"s&co" - a photo by Flickr user austinevan
Thoughts on media, culture, and the world-at-large bubbling up from the dusty corners of my cluttered mind
May 15, 2011
The Crew

Bridesmaids was marketed like a raunch-com centered on female friendship and the absurdities of weddings, but there's a whole lot more going on. The film's wide-ranging (and, to some, surprisingly cross-gender) appeal appeal is based on something far more universal.

Posted By Saralyn on/at 9/12/2010 08:00:00 PM

Photo from deadline.com
  Earlier this week, it was announced that Stephen King's massive 7-book, metafictional Dark Tower series would be finally making its way onto the big and small screens.  In what is being hailed as an unprecedented move, Universal Pictures and NBC Universal Television Entertainment will turn the book series into three feature films, each spanned by a network television series.  Akiva Goldsman (Cinderella Man, A Beautiful Mind, and some of my favorite episodes of Fringe) will write the screenplay of at least the first film and television series, both of which Ron Howard has already agreed to direct.  Brian Grazer, Goldsman, and Stephen King will produce.  The television series will feature the same actors as the feature films and be headed by the same creative forces - a utilization of a media conglomerate's vertically integrated resources never before attempted.

I am a big enough fan of King's work and the Dark Tower series in particular to be both obnoxiously excited and ridiculously nervous about the upcoming film/television series.  I was a little disappointed when the Abrams-Cuse-Lindelof adaptation fizzled because of the trio's expressed affection for the King series and have always been somewhat skeptical of how well The Dark Tower will translate to the screen.  King's works are not known for working well as films, owing not in small part to the graphic nature of most of his stories and that there is a great deal of "action" that is internal to the characters.  While I have not read the Dark Tower graphic novels yet, there is something about the comic medium that seems to fit well for me with the story.  On top of all of this, you still have the issues of casting, production design, story arch choices, etc.  If all this isn't enough to make a fan nervous, I don't know what is.


And yet....I am hopeful for this upcoming adaptation, should everyone follow through with it.  I think it is ambitious to embark on this kind of project - especially with such a convoluted, meta-fictional, mixed genre series - but it is that ambitiousness that gives me hope.  Much of my hesitation about potential film/television adaptations of the Dark Tower series (in addition to the general ones about King's work noted about) is its scope.  The thing is MASSIVE - the mass market paperback that I own of the final book in the series clocks in at 1072 pages all by itself.  Add in the other six books, flashbacks, and side stories, and you have a series to rival those by Lewis and Tolkien (if in heft alone).  It could not fit into a traditional film (or trio of films) without devastating cuts.  In this way, it is more suited to television, where it could take time to unravel the story, spend an episode or two on the back stories of characters and so on.  However, the nature of the story almost requires the resources of a big-budget film (and studio).  It will require massive effects work, not to mention elaborate costuming and staging if certain portions of the story remain in place.  Using feature films to tell the "big parts" of the story and a television series to fill in the spaces between the films (presumably the "slower" or more drawn out portions) seems a creative way to use each medium as it can best tell the story.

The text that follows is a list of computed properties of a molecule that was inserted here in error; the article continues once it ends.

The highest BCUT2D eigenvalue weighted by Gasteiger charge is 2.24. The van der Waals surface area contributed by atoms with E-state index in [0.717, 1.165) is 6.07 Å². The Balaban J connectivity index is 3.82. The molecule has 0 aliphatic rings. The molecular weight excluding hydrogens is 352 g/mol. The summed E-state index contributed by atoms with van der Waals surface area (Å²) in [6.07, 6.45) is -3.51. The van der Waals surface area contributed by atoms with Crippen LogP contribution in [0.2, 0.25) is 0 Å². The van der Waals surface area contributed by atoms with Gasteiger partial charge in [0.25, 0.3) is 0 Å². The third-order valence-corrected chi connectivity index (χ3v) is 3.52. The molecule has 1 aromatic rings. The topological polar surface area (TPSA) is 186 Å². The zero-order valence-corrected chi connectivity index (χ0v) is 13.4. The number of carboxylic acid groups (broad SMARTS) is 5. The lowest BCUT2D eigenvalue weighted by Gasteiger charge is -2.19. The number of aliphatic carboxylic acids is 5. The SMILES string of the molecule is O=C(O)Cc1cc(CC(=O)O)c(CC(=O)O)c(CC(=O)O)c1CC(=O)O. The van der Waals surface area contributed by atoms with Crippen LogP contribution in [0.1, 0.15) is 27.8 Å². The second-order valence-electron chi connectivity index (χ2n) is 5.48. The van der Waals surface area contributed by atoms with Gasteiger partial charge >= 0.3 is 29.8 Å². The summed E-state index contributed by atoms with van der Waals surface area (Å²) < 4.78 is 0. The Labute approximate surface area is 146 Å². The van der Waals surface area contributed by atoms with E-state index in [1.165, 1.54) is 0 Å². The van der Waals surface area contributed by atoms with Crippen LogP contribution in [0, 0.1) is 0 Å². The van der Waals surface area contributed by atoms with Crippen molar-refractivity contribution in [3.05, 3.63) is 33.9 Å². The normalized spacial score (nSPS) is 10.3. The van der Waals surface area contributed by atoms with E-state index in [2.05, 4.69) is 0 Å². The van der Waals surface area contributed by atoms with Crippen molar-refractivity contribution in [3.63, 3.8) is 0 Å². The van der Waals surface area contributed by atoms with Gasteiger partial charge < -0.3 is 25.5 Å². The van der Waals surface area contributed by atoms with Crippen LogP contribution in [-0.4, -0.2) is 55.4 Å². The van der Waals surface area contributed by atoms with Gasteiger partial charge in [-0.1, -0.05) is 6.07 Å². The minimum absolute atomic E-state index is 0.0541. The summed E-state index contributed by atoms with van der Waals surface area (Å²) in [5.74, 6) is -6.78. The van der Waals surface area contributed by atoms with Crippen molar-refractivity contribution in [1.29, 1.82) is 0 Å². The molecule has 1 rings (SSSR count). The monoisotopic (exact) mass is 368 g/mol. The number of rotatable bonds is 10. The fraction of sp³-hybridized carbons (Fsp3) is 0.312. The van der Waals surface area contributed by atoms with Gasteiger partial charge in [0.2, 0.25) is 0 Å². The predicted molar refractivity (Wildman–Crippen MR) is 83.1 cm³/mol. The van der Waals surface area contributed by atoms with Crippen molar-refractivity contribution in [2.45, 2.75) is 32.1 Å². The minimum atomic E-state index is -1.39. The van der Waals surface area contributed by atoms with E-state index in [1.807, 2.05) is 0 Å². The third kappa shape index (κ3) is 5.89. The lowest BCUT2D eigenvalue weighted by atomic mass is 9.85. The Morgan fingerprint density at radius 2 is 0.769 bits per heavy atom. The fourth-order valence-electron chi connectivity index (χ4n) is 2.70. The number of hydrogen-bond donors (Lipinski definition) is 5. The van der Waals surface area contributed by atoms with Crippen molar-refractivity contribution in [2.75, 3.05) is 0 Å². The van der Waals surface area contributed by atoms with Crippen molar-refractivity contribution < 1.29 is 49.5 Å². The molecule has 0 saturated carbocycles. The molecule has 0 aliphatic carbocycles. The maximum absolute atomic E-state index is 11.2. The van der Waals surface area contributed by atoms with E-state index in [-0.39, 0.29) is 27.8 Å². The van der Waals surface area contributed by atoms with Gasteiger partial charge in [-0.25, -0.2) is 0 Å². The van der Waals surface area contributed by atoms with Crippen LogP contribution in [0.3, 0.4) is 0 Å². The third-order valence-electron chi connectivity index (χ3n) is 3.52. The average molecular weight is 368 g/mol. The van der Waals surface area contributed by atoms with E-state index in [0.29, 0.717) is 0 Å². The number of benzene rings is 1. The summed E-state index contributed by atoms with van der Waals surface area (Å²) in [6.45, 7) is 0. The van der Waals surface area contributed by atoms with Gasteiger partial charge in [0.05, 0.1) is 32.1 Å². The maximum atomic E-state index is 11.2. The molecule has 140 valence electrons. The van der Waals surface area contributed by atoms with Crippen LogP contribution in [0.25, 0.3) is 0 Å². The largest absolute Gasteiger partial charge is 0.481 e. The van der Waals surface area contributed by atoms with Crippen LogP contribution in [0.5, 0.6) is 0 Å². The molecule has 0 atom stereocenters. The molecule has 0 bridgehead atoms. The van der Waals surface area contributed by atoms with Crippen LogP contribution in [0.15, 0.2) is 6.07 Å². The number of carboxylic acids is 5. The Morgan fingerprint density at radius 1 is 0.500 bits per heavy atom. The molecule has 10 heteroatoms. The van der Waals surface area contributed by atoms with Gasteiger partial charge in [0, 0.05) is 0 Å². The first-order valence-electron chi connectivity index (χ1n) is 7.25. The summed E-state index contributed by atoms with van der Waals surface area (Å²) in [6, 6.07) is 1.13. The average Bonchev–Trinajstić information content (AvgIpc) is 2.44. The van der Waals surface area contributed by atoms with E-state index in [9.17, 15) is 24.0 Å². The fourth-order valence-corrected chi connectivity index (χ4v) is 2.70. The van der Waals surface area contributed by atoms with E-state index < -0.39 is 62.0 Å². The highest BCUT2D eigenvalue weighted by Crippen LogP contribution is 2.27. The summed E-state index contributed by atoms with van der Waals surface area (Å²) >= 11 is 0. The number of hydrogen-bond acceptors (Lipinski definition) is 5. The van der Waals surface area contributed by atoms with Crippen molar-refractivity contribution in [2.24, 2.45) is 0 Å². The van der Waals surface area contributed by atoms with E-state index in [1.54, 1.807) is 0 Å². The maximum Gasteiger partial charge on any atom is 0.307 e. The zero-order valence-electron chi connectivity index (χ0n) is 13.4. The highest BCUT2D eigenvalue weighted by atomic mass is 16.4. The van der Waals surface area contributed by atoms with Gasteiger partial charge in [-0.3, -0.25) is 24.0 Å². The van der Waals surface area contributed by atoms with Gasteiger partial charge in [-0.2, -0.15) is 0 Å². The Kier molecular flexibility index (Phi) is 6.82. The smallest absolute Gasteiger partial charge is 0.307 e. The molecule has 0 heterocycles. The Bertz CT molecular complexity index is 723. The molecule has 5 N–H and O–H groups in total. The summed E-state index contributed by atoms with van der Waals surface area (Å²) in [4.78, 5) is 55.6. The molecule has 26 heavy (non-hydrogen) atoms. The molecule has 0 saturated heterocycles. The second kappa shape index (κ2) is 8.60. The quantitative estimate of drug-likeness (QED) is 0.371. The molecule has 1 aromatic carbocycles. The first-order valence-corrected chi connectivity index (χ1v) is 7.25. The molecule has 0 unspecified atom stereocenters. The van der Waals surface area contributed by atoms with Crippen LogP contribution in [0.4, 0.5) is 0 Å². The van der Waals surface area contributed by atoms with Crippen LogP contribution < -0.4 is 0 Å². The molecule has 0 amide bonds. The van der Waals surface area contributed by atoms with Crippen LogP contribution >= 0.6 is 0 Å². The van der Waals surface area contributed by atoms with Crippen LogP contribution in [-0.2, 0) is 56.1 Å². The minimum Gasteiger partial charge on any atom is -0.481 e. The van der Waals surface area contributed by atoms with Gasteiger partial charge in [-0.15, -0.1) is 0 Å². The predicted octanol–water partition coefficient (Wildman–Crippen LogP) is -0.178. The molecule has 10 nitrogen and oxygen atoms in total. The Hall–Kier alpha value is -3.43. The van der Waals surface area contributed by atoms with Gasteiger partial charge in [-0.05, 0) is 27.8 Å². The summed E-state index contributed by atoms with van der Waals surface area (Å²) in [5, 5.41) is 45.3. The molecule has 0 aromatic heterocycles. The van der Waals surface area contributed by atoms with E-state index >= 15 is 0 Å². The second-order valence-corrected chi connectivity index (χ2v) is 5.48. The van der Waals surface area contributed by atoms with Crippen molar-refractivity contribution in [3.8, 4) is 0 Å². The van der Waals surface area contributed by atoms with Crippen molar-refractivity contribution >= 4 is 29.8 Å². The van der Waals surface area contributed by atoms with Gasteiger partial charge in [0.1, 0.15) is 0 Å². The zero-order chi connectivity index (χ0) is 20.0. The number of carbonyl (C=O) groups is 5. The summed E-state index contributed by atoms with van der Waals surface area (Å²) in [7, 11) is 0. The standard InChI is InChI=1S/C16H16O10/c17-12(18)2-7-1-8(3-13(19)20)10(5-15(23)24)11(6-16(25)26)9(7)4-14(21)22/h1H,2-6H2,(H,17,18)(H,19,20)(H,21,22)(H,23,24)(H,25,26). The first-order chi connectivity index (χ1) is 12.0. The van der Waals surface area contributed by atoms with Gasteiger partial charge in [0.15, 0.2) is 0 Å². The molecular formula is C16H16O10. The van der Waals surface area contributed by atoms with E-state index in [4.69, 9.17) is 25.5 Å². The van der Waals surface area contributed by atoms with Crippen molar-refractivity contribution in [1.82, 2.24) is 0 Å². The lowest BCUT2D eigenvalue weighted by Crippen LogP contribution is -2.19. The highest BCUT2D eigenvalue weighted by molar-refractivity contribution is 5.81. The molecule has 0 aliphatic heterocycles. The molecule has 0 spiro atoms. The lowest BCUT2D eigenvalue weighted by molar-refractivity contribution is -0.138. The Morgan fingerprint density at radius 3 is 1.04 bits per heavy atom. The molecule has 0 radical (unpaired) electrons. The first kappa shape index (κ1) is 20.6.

It will be an exciting experiment in cross-platform storytelling.  Perhaps, years from now, we media scholars will look back on it as a shining example of transmedia and medium specificity.  For now, there are still many questions to answer.  Who will play Roland? How will they handle the metafictional elements (ie, King himself becoming a character late in the series, the connections to other King works, etc)?  Will there be online/print comics in the vein of Marvel's graphic novels to help further fill in character backstory (my opinion: it's almost necessary)?  Will audiences go for it - both in terms of the unpleasantness of the story and commitment to the franchise? Is Ron Howard really the right director?

Will it be any good?

Howard and his collaborators certainly have a difficult path ahead of them.  If the first film fails critically, financially, and/or with the King fans, the fate of the rest of the project will be uncertain.  However, I am curious to see how it all pans out.  Perhaps ka will be on our side...

    Get Feed Share on Digg Share on StumbleUpon Share on Delicious


Post a Comment